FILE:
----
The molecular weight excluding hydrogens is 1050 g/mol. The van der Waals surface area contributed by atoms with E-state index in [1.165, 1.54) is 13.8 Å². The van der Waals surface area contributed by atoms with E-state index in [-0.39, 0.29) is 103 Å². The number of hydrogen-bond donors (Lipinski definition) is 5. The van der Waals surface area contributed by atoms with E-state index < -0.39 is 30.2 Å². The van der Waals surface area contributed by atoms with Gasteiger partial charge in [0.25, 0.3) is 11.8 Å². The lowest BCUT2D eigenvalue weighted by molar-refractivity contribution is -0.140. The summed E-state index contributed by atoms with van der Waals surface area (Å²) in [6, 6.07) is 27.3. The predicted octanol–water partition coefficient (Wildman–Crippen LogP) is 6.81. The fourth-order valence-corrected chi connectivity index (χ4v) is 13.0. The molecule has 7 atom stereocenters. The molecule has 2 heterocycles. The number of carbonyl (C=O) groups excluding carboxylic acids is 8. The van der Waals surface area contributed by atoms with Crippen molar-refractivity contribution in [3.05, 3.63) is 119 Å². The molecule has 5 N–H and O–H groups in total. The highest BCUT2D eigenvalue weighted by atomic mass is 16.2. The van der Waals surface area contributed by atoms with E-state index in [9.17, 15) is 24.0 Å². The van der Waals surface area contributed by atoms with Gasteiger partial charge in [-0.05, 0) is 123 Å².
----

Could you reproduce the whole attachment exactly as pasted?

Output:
The molecular weight excluding hydrogens is 1050 g/mol. The van der Waals surface area contributed by atoms with E-state index in [1.165, 1.54) is 13.8 Å². The van der Waals surface area contributed by atoms with E-state index in [-0.39, 0.29) is 103 Å². The number of hydrogen-bond donors (Lipinski definition) is 5. The van der Waals surface area contributed by atoms with E-state index < -0.39 is 30.2 Å². The van der Waals surface area contributed by atoms with Gasteiger partial charge in [0.25, 0.3) is 11.8 Å². The lowest BCUT2D eigenvalue weighted by molar-refractivity contribution is -0.140. The summed E-state index contributed by atoms with van der Waals surface area (Å²) in [6, 6.07) is 27.3. The predicted octanol–water partition coefficient (Wildman–Crippen LogP) is 6.81. The fourth-order valence-corrected chi connectivity index (χ4v) is 13.0. The molecule has 7 atom stereocenters. The molecule has 2 heterocycles. The number of carbonyl (C=O) groups excluding carboxylic acids is 8. The van der Waals surface area contributed by atoms with Crippen molar-refractivity contribution in [3.05, 3.63) is 119 Å². The molecule has 5 N–H and O–H groups in total. The highest BCUT2D eigenvalue weighted by atomic mass is 16.2. The van der Waals surface area contributed by atoms with E-state index in [9.17, 15) is 24.0 Å². The van der Waals surface area contributed by atoms with Gasteiger partial charge in [-0.05, 0) is 123 Å².